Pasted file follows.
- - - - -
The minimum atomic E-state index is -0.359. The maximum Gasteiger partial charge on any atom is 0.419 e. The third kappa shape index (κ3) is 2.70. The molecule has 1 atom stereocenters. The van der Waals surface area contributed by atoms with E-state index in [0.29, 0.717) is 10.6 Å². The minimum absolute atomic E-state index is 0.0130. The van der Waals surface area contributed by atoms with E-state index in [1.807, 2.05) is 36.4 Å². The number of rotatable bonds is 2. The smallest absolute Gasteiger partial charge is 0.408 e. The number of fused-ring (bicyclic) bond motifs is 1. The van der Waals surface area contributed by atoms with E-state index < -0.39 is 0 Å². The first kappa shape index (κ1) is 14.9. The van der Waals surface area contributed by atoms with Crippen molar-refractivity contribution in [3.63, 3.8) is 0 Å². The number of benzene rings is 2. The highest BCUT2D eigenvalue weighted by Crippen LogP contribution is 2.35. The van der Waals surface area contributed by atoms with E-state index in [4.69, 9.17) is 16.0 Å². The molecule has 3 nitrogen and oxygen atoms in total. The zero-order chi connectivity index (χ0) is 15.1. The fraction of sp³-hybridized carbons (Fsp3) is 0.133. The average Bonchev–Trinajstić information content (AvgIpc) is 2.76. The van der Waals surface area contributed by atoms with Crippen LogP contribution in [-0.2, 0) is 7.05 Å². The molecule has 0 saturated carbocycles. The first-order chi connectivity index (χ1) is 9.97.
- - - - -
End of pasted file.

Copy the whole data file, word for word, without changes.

The minimum atomic E-state index is -0.359. The maximum Gasteiger partial charge on any atom is 0.419 e. The third kappa shape index (κ3) is 2.70. The molecule has 1 atom stereocenters. The van der Waals surface area contributed by atoms with E-state index in [0.29, 0.717) is 10.6 Å². The minimum absolute atomic E-state index is 0.0130. The van der Waals surface area contributed by atoms with E-state index in [1.807, 2.05) is 36.4 Å². The number of rotatable bonds is 2. The smallest absolute Gasteiger partial charge is 0.408 e. The number of fused-ring (bicyclic) bond motifs is 1. The van der Waals surface area contributed by atoms with E-state index < -0.39 is 0 Å². The first kappa shape index (κ1) is 14.9. The van der Waals surface area contributed by atoms with Crippen molar-refractivity contribution in [3.63, 3.8) is 0 Å². The number of benzene rings is 2. The highest BCUT2D eigenvalue weighted by Crippen LogP contribution is 2.35. The van der Waals surface area contributed by atoms with E-state index in [4.69, 9.17) is 16.0 Å². The molecule has 3 nitrogen and oxygen atoms in total. The zero-order chi connectivity index (χ0) is 15.1. The fraction of sp³-hybridized carbons (Fsp3) is 0.133. The average Bonchev–Trinajstić information content (AvgIpc) is 2.76. The van der Waals surface area contributed by atoms with Crippen LogP contribution in [-0.2, 0) is 7.05 Å². The molecule has 0 saturated carbocycles. The first-order chi connectivity index (χ1) is 9.97.